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Personalised medicine: custom healthcare on a national scale?

Personalised medicine: a treatment for each patient

Agnès Vernet, Science journalist
On February 2nd, 2021 |
3 mins reading time
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Personalised medicine: a treatment for each patient

    Pascal Pujol
    Pascal Pujol
    Medical geneticist at the University hospital of Montpellier
    Key takeaways
    • Customised healthcare, also called “personalised medicine”, has already become a part of medical practice.
    • Compared to generalised treatment, medication targeting specific cancer mutations has improved patient survival; as much as 40% in the case of the BRCA1 gene.
    • In the future, doctors could use genomic data to evaluate a patient’s risk of developing certain diseases.
    • Currently, around a hundred mutated genes can lead a doctor to suggest a new treatment or preventive measures.
    • According to Pascal Pujol, more digital tools are needed to aid decisions around therapeutic options for patients using their genetic data.

    Per­son­alised med­i­cine has already been used for around 20 years to treat patients by choos­ing the most effec­tive med­ica­tions based on genet­ic tests. Orig­i­nal­ly, the dis­ci­pline was devel­oped for can­cer drugs, mak­ing it pos­si­ble to tar­get spe­cif­ic mech­a­nisms of each tumour.

    You study the way per­son­alised med­i­cine is being rolled out in France. What’s in it for patients?

    We know now that cer­tain hered­i­tary gene muta­tions have bad prog­noses for can­cer. Two such exam­ples are BRCA1 and BRCA2, which are ovar­i­an and breast can­cer muta­tions. With per­son­alised treat­ments that tar­get these muta­tions, the prog­no­sis has got­ten bet­ter. Ten years ago, thir­ty per­cent of women with ovar­i­an can­cer and the BRCA1 muta­tion had a sur­vival rate of three years. Now, that has increased to sev­en­ty per­cent. Per­son­alised med­i­cine is no longer a prospec­tive field; it is already here!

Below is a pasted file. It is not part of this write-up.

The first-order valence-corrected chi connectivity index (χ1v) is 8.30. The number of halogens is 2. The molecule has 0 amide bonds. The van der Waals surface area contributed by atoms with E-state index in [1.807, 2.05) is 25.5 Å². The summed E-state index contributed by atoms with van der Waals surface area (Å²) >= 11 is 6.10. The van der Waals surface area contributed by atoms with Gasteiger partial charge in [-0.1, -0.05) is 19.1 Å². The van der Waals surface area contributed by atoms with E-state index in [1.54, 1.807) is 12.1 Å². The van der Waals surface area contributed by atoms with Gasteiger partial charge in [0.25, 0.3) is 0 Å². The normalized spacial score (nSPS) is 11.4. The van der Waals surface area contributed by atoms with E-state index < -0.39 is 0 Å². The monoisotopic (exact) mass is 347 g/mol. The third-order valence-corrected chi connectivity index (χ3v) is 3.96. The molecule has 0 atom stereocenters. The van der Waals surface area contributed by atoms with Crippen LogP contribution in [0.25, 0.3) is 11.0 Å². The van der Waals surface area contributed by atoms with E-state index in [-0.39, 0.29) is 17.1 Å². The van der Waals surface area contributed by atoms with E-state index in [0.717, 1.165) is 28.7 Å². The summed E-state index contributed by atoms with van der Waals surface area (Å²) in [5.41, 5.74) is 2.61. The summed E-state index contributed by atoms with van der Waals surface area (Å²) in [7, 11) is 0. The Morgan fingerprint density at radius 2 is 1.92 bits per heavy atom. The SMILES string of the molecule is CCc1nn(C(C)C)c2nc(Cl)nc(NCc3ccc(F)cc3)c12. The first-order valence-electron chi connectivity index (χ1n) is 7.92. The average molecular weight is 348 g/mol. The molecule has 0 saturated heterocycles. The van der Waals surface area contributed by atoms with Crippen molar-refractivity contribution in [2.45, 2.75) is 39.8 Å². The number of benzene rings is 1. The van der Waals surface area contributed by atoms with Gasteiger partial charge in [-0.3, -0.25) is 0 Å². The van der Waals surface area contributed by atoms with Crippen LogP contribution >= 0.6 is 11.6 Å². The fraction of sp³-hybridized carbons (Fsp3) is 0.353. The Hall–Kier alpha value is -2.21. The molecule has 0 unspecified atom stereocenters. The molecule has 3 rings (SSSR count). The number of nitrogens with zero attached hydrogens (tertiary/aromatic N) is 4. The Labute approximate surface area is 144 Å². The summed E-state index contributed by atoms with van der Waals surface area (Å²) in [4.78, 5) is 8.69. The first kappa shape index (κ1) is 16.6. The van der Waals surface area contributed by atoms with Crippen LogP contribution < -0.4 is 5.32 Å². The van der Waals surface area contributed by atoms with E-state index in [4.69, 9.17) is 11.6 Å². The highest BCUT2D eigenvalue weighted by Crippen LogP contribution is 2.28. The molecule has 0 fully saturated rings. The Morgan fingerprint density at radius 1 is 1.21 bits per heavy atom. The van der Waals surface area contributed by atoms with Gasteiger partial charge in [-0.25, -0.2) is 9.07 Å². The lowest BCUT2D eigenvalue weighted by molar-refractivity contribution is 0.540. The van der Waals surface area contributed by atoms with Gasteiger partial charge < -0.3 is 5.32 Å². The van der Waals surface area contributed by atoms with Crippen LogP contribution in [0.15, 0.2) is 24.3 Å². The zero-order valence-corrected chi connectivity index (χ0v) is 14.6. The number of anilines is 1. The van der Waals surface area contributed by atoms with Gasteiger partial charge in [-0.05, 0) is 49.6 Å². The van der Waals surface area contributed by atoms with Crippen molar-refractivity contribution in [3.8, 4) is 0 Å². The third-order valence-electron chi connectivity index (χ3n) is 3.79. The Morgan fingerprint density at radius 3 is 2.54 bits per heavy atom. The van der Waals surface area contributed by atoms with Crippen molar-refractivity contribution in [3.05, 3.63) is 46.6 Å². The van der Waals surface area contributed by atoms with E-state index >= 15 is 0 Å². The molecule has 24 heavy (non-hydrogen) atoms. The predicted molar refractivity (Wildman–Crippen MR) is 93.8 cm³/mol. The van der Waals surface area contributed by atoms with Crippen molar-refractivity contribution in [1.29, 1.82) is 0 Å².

It’s no longer a ques­tion of treat­ing small groups of patients. Oncol­o­gists need to know not only that these treat­ments exist, but also how to pre­scribe the test – and that’s very impor­tant. A diag­no­sis can require genet­ic coun­selling, because we have to look for the muta­tion in the patient’s genome, not just in the tumour.

    Genet­ic coun­selling con­sul­ta­tions pre­vent the patient from bad­ly com­mu­ni­cat­ing extreme­ly impor­tant infor­ma­tion to oth­ers who could be impact­ed, like sis­ters, uncles, cousins, etc. This involves var­i­ous health­care pro­fes­sion­als: geneti­cists, oncol­o­gists, mol­e­c­u­lar biol­o­gists, pathol­o­gists, and so on. Should a muta­tion be detect­ed, the mul­ti­dis­ci­pli­nary team put in place will per­son­alise the care for the patient and for his family.

    What do you need to improve this service?

    We need new tools! Includ­ing those for med­ical deci­sion-mak­ing, as well. We need bioin­for­mat­ics solu­tions so that we can analyse genet­ic sequences, sort through detect­ed vari­a­tions and iso­late those that have bio­log­i­cal sig­nif­i­cance – and more!